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F-35B Lightning II stealth fighter maintainers from Marine Corps Air Station Iwakuni, Japan, work at Royal Australian Air Force Base Tindal in the Northern Territory, Thursday, Sept. 1, 2022.

F-35B Lightning II stealth fighter maintainers from Marine Corps Air Station Iwakuni, Japan, work at Royal Australian Air Force Base Tindal in the Northern Territory, Thursday, Sept. 1, 2022. (Seth Robson/Stars and Stripes)

RAAF TINDAL, Australia – A dozen Marine Corps F-35B Lightning IIs flying from this Outback base are the first of the U.S. military’s latest stealth jets to operate from Australian soil.

The fifth-generation aircraft belong to Marine Fighter Attack Squadrons 121 and 242, both deployed from their home base, Marine Corps Air Station Iwakuni, Japan, for Pitch Black 2022, an airpower exercise that ends Thursday after 21 days.

The Marines’ F-35Bs flew over Australia during the biennial Talisman Sabre drills in 2019 and 2021 but those jets operated from amphibious ships offshore, Capt. Michael Donahue, 28, of Philadelphia, an intelligence officer with the 242nd, said Thursday at Royal Australian Air Force Base Tindal.

The Marines call the Australian mission a “dirt det,” or dirt detachment, since it’s on dry land rather than at sea, where the short takeoff, vertical landing F-35Bs operate from amphibious assault ships with shorter flight decks than aircraft carriers.

RAAF Tindal, just over 200 miles’ drive south of Darwin in an expanse of red soil and gum trees, is home to the F-35As of No. 75 Squadron and is one of only two bases with a unit of Australia’s newest fighters.

The other is RAAF Base Williamtown in New South Wales, home to stealth jets from No. 3 and No. 77 Squadrons as well as 2 Operational Conversion Unit, which trains pilots to fly the conventional takeoff and landing F-35As.

Australia has, so far, accepted 50 of 72 F-35As from Fort Worth, Texas-based manufacturer Lockheed Martin, according to the RAAF.

A Marine Corps F-35B Lightning II stealth fighter takes off from Royal Australian Air Force Base Tindal in the Northern Territory, Thursday, Sept. 1, 2022.

A Marine Corps F-35B Lightning II stealth fighter takes off from Royal Australian Air Force Base Tindal in the Northern Territory, Thursday, Sept. 1, 2022. (Seth Robson/Stars and Stripes)

Marine Sgt. Connor Ballard, 26, of Atlanta, poses at Royal Australian Air Force Base Tindal in the Northern Territory, Thursday, Sept. 1, 2022.

Marine Sgt. Connor Ballard, 26, of Atlanta, poses at Royal Australian Air Force Base Tindal in the Northern Territory, Thursday, Sept. 1, 2022. (Seth Robson/Stars and Stripes)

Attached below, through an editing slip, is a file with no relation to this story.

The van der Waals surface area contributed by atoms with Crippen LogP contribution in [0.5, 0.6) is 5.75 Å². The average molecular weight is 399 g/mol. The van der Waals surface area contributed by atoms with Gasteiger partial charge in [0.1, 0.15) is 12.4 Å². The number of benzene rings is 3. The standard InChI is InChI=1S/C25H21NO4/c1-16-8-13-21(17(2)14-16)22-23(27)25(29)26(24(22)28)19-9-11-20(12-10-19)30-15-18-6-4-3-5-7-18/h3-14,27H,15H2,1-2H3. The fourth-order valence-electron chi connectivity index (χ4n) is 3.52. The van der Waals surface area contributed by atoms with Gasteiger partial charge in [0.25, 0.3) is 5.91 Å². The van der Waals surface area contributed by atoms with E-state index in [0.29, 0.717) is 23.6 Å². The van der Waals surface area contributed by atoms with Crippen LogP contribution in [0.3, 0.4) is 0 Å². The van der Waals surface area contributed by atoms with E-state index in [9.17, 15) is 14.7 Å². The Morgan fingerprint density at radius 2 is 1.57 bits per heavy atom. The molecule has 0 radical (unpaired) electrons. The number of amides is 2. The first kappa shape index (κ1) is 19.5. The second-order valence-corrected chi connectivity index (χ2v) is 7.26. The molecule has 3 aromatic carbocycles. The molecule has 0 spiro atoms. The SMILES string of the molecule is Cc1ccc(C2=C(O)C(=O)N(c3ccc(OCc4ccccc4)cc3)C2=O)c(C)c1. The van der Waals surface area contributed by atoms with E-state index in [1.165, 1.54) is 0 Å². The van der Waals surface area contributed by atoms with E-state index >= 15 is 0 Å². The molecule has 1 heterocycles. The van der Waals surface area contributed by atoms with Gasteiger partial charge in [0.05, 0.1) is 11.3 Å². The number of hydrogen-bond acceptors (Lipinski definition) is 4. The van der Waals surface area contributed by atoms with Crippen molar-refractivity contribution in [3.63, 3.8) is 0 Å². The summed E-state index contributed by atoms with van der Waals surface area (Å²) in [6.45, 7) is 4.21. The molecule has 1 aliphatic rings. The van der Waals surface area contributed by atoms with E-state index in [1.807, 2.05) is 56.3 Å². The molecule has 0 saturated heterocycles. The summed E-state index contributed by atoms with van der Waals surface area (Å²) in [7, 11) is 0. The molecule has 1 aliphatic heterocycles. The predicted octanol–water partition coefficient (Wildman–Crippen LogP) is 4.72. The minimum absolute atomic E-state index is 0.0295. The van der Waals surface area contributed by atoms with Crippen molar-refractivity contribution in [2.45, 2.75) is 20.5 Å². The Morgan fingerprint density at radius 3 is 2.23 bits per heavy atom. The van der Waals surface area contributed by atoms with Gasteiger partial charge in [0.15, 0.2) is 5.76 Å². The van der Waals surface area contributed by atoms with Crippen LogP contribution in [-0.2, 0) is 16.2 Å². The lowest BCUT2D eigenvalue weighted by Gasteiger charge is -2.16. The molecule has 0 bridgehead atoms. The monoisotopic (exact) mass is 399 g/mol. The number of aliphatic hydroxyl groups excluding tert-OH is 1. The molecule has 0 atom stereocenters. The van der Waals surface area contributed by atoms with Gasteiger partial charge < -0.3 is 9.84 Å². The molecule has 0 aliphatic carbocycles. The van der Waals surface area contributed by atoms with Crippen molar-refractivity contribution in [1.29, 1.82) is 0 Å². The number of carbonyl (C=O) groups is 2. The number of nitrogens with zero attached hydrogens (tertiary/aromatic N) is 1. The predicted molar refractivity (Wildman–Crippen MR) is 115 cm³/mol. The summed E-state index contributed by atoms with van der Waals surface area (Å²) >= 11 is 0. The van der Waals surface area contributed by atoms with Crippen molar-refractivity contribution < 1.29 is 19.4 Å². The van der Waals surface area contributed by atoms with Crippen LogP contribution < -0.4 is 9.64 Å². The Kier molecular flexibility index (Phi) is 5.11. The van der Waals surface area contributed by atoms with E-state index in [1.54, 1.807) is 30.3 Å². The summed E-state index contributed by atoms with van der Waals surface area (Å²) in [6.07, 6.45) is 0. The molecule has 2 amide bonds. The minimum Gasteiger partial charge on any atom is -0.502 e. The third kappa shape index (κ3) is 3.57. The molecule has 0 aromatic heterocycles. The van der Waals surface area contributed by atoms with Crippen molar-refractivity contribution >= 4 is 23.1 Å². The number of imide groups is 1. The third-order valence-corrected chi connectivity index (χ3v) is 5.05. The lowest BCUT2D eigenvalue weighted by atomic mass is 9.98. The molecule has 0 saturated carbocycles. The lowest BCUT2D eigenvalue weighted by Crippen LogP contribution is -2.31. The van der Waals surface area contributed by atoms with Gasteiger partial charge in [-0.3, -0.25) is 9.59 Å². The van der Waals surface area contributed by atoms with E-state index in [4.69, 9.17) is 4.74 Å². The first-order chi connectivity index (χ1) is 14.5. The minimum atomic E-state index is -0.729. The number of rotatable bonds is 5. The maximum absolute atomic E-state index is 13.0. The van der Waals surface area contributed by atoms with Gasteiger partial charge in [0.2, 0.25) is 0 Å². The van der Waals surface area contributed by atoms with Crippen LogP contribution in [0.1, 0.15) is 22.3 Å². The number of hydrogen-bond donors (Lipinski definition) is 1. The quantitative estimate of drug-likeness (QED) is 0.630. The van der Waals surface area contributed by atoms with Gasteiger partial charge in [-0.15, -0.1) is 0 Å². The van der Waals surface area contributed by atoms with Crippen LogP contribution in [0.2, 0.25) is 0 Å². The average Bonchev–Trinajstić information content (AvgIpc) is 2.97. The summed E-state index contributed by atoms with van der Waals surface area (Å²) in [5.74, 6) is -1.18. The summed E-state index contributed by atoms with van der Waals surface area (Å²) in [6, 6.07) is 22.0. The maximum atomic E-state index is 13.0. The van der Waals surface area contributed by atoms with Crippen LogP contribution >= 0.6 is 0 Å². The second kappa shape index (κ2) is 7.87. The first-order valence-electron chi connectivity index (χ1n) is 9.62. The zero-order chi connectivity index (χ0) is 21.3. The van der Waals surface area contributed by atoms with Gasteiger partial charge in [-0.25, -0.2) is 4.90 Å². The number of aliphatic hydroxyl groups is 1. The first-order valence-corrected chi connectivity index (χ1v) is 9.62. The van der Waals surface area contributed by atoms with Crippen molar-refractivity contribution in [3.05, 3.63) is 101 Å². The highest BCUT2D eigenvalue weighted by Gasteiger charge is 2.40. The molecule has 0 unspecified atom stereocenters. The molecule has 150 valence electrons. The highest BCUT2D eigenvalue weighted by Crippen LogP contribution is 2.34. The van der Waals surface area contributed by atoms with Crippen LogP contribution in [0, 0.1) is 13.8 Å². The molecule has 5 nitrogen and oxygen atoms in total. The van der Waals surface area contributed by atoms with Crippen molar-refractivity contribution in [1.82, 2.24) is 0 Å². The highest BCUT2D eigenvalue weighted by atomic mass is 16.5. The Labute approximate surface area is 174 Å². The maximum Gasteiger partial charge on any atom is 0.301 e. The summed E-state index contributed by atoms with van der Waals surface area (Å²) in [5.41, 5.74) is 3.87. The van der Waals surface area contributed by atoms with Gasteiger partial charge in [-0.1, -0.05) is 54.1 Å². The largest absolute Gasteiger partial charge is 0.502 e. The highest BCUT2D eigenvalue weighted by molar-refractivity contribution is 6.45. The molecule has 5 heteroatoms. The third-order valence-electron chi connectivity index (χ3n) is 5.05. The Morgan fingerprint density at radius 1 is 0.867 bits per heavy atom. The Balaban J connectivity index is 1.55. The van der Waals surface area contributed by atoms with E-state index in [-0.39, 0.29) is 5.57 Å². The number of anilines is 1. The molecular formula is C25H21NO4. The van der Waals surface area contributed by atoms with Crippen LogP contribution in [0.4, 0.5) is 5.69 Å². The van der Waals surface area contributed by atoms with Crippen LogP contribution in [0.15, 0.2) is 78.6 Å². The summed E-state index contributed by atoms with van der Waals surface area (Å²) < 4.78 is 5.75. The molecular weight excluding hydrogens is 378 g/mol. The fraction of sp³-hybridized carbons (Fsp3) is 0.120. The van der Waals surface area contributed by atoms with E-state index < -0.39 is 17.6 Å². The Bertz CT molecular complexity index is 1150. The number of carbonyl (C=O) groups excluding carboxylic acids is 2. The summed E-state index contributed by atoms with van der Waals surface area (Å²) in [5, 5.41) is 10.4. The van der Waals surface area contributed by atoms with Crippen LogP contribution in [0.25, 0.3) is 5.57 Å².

A Marine Corps F-35B Lightning II stealth fighter takes refuge from the sun at Royal Australian Air Force Base Tindal in the Northern Territory, Thursday, Sept. 1, 2022.

A Marine Corps F-35B Lightning II stealth fighter takes refuge from the sun at Royal Australian Air Force Base Tindal in the Northern Territory, Thursday, Sept. 1, 2022. (Seth Robson/Stars and Stripes)

Gunnery Sgt. Terrence Hubbard, 35, of New Albany, Ind., poses at Royal Australian Air Force Base Tindal in the Northern Territory, Thursday, Sept. 1, 2022.

Gunnery Sgt. Terrence Hubbard, 35, of New Albany, Ind., poses at Royal Australian Air Force Base Tindal in the Northern Territory, Thursday, Sept. 1, 2022. (Seth Robson/Stars and Stripes)

Three hundred Marines from the two squadrons in Japan have been at Tindal for a month, Donahue said. They operate day and night shifts; the day crew sleeps in tents and the night crew rests in air-conditioned bunkers during daylight hours, he said.

The base has a well-watered Australian Rules football pitch and a large, shaded and refrigerated swimming pool where the Marines can cool off.

Marine F-35B mechanics work on the jets in open hangars while others guard a small operations center surrounded by gum trees and razor wire where pilots plan missions.

One of the Marines helping guard the F-35Bs, Sgt. Connor Ballard, 26, of Atlanta, said he’s helping translate local accents.

His childhood involved frequent trips to Perth in Western Australia, to visit his Australian mother’s relatives, he said Thursday during a break near the RAAF Tindal flightline.

Another Marine with the F-35Bs, Gunnery Sgt. Terrence Hubbard, 35, of New Albany, Ind., said he’s seen wallabies, snakes, spiders, colorful birds and bats during the mission.

“I’m into marine biology and hope to see crocodiles and sharks,” he said Thursday as jets screamed overhead nearby.

The communications Marine said he enjoys working with the Australians.

“If things go bad, we are going to be working side by side to defeat our nations’ enemies,” he said.

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Seth Robson is a Tokyo-based reporter who has been with Stars and Stripes since 2003. He has been stationed in Japan, South Korea and Germany, with frequent assignments to Iraq, Afghanistan, Haiti, Australia and the Philippines.

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